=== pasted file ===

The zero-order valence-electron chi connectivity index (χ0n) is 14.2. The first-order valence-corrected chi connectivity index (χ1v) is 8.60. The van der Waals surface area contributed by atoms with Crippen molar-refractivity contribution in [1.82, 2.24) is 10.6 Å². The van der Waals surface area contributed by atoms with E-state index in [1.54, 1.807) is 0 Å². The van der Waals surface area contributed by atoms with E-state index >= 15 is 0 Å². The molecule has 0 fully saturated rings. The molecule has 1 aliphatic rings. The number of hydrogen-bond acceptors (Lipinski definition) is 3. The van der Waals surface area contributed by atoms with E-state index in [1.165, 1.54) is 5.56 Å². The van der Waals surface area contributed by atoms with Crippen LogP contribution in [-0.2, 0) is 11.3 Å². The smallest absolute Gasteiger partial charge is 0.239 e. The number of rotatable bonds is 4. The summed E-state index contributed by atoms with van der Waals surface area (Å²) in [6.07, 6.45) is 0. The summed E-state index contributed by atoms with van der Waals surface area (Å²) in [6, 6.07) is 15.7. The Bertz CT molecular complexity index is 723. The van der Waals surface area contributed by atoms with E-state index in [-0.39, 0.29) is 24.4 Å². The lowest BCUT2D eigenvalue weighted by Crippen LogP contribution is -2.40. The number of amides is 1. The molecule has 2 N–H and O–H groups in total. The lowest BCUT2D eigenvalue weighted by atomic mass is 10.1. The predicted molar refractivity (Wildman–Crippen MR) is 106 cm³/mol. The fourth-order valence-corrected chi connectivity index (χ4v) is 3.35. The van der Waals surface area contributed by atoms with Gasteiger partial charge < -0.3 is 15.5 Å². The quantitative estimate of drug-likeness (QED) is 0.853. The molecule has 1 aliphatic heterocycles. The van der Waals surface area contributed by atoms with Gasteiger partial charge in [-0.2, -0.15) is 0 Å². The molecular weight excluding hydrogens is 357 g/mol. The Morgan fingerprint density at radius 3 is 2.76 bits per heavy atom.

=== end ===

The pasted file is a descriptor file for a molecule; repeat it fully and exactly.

The zero-order valence-electron chi connectivity index (χ0n) is 14.2. The first-order valence-corrected chi connectivity index (χ1v) is 8.60. The van der Waals surface area contributed by atoms with Crippen molar-refractivity contribution in [1.82, 2.24) is 10.6 Å². The van der Waals surface area contributed by atoms with E-state index in [1.54, 1.807) is 0 Å². The van der Waals surface area contributed by atoms with E-state index >= 15 is 0 Å². The molecule has 0 fully saturated rings. The molecule has 1 aliphatic rings. The number of hydrogen-bond acceptors (Lipinski definition) is 3. The van der Waals surface area contributed by atoms with E-state index in [1.165, 1.54) is 5.56 Å². The van der Waals surface area contributed by atoms with Crippen LogP contribution in [-0.2, 0) is 11.3 Å². The smallest absolute Gasteiger partial charge is 0.239 e. The number of rotatable bonds is 4. The summed E-state index contributed by atoms with van der Waals surface area (Å²) in [6.07, 6.45) is 0. The summed E-state index contributed by atoms with van der Waals surface area (Å²) in [6, 6.07) is 15.7. The Bertz CT molecular complexity index is 723. The van der Waals surface area contributed by atoms with E-state index in [-0.39, 0.29) is 24.4 Å². The lowest BCUT2D eigenvalue weighted by Crippen LogP contribution is -2.40. The number of amides is 1. The molecule has 2 N–H and O–H groups in total. The lowest BCUT2D eigenvalue weighted by atomic mass is 10.1. The predicted molar refractivity (Wildman–Crippen MR) is 106 cm³/mol. The fourth-order valence-corrected chi connectivity index (χ4v) is 3.35. The van der Waals surface area contributed by atoms with Gasteiger partial charge < -0.3 is 15.5 Å². The quantitative estimate of drug-likeness (QED) is 0.853. The molecule has 1 aliphatic heterocycles. The van der Waals surface area contributed by atoms with Gasteiger partial charge in [-0.2, -0.15) is 0 Å². The molecular weight excluding hydrogens is 357 g/mol. The Morgan fingerprint density at radius 3 is 2.76 bits per heavy atom.